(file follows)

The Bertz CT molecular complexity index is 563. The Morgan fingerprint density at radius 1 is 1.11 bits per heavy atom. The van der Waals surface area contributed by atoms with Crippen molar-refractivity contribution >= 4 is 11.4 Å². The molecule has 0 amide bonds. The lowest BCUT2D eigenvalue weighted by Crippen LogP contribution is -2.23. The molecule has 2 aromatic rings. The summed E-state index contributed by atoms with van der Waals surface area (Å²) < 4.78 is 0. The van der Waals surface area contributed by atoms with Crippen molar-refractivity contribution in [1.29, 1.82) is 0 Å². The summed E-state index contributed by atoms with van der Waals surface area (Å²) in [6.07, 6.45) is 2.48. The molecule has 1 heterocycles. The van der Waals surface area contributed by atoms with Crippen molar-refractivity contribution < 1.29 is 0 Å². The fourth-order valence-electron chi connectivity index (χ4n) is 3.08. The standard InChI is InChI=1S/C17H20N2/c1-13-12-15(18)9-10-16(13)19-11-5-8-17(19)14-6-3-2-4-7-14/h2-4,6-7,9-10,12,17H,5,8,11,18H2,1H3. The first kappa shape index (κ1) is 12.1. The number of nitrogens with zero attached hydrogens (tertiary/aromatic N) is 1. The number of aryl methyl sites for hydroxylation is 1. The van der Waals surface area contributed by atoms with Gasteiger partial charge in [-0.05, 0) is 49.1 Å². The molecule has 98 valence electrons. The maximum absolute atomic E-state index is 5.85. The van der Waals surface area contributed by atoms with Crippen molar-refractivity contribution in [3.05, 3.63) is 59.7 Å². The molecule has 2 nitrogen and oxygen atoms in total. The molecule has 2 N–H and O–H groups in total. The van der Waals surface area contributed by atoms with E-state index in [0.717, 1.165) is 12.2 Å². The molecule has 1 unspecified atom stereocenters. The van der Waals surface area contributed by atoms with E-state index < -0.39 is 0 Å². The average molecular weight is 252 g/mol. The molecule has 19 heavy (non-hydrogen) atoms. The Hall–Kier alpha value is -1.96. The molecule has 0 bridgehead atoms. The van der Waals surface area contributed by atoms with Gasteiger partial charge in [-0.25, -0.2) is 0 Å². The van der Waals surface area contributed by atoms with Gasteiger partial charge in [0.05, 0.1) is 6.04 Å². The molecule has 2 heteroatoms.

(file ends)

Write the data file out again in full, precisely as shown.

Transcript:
The Bertz CT molecular complexity index is 563. The Morgan fingerprint density at radius 1 is 1.11 bits per heavy atom. The van der Waals surface area contributed by atoms with Crippen molar-refractivity contribution >= 4 is 11.4 Å². The molecule has 0 amide bonds. The lowest BCUT2D eigenvalue weighted by Crippen LogP contribution is -2.23. The molecule has 2 aromatic rings. The summed E-state index contributed by atoms with van der Waals surface area (Å²) < 4.78 is 0. The van der Waals surface area contributed by atoms with Crippen molar-refractivity contribution in [1.29, 1.82) is 0 Å². The summed E-state index contributed by atoms with van der Waals surface area (Å²) in [6.07, 6.45) is 2.48. The molecule has 1 heterocycles. The van der Waals surface area contributed by atoms with Crippen molar-refractivity contribution < 1.29 is 0 Å². The fourth-order valence-electron chi connectivity index (χ4n) is 3.08. The standard InChI is InChI=1S/C17H20N2/c1-13-12-15(18)9-10-16(13)19-11-5-8-17(19)14-6-3-2-4-7-14/h2-4,6-7,9-10,12,17H,5,8,11,18H2,1H3. The first kappa shape index (κ1) is 12.1. The number of nitrogens with zero attached hydrogens (tertiary/aromatic N) is 1. The number of aryl methyl sites for hydroxylation is 1. The van der Waals surface area contributed by atoms with Gasteiger partial charge in [-0.05, 0) is 49.1 Å². The molecule has 98 valence electrons. The maximum absolute atomic E-state index is 5.85. The van der Waals surface area contributed by atoms with Crippen molar-refractivity contribution in [3.05, 3.63) is 59.7 Å². The molecule has 2 nitrogen and oxygen atoms in total. The molecule has 2 N–H and O–H groups in total. The van der Waals surface area contributed by atoms with E-state index in [0.717, 1.165) is 12.2 Å². The molecule has 1 unspecified atom stereocenters. The van der Waals surface area contributed by atoms with E-state index < -0.39 is 0 Å². The average molecular weight is 252 g/mol. The molecule has 19 heavy (non-hydrogen) atoms. The Hall–Kier alpha value is -1.96. The molecule has 0 bridgehead atoms. The van der Waals surface area contributed by atoms with Gasteiger partial charge in [-0.25, -0.2) is 0 Å². The van der Waals surface area contributed by atoms with Gasteiger partial charge in [0.05, 0.1) is 6.04 Å². The molecule has 2 heteroatoms.